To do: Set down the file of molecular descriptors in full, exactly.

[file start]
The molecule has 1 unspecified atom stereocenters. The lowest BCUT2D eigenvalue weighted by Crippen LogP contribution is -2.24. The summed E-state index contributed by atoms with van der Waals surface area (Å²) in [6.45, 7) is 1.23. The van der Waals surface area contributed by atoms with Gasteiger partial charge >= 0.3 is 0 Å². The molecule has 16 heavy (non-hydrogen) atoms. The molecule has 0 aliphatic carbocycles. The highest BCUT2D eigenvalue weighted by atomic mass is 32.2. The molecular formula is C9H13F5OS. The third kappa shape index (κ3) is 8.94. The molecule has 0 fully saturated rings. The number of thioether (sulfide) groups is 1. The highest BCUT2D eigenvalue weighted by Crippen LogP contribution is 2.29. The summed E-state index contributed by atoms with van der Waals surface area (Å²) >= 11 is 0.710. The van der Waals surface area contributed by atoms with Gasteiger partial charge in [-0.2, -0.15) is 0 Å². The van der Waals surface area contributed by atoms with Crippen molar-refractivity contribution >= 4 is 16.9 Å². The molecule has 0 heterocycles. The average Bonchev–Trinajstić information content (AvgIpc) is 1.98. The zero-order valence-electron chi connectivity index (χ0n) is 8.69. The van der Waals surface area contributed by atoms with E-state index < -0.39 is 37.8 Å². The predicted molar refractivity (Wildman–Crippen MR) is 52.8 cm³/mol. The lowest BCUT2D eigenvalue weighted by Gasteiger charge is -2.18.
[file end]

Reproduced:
The molecule has 1 unspecified atom stereocenters. The lowest BCUT2D eigenvalue weighted by Crippen LogP contribution is -2.24. The summed E-state index contributed by atoms with van der Waals surface area (Å²) in [6.45, 7) is 1.23. The van der Waals surface area contributed by atoms with Gasteiger partial charge >= 0.3 is 0 Å². The molecule has 16 heavy (non-hydrogen) atoms. The molecule has 0 aliphatic carbocycles. The highest BCUT2D eigenvalue weighted by atomic mass is 32.2. The molecular formula is C9H13F5OS. The third kappa shape index (κ3) is 8.94. The molecule has 0 fully saturated rings. The number of thioether (sulfide) groups is 1. The highest BCUT2D eigenvalue weighted by Crippen LogP contribution is 2.29. The summed E-state index contributed by atoms with van der Waals surface area (Å²) >= 11 is 0.710. The van der Waals surface area contributed by atoms with Gasteiger partial charge in [-0.2, -0.15) is 0 Å². The van der Waals surface area contributed by atoms with Crippen molar-refractivity contribution >= 4 is 16.9 Å². The molecule has 0 heterocycles. The average Bonchev–Trinajstić information content (AvgIpc) is 1.98. The zero-order valence-electron chi connectivity index (χ0n) is 8.69. The van der Waals surface area contributed by atoms with E-state index < -0.39 is 37.8 Å². The predicted molar refractivity (Wildman–Crippen MR) is 52.8 cm³/mol. The lowest BCUT2D eigenvalue weighted by Gasteiger charge is -2.18.